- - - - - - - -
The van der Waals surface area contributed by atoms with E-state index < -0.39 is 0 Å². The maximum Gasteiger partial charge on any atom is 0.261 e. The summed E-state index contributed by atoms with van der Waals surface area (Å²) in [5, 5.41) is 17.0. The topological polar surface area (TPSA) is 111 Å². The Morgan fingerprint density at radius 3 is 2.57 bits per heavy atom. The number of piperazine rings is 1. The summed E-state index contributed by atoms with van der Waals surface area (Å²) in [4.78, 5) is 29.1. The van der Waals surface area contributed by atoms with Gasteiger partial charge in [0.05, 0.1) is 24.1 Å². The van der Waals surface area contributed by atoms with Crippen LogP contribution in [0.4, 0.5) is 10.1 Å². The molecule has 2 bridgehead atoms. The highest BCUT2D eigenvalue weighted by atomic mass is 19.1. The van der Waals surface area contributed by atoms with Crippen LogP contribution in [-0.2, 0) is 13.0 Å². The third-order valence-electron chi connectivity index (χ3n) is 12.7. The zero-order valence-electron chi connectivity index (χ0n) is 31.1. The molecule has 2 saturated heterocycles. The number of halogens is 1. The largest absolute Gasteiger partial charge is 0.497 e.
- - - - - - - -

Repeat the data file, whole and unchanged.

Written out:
The van der Waals surface area contributed by atoms with E-state index < -0.39 is 0 Å². The maximum Gasteiger partial charge on any atom is 0.261 e. The summed E-state index contributed by atoms with van der Waals surface area (Å²) in [5, 5.41) is 17.0. The topological polar surface area (TPSA) is 111 Å². The Morgan fingerprint density at radius 3 is 2.57 bits per heavy atom. The number of piperazine rings is 1. The summed E-state index contributed by atoms with van der Waals surface area (Å²) in [4.78, 5) is 29.1. The van der Waals surface area contributed by atoms with Gasteiger partial charge in [0.05, 0.1) is 24.1 Å². The van der Waals surface area contributed by atoms with Crippen LogP contribution in [0.4, 0.5) is 10.1 Å². The molecule has 2 bridgehead atoms. The highest BCUT2D eigenvalue weighted by atomic mass is 19.1. The van der Waals surface area contributed by atoms with Crippen LogP contribution in [-0.2, 0) is 13.0 Å². The third-order valence-electron chi connectivity index (χ3n) is 12.7. The zero-order valence-electron chi connectivity index (χ0n) is 31.1. The molecule has 2 saturated heterocycles. The number of halogens is 1. The largest absolute Gasteiger partial charge is 0.497 e.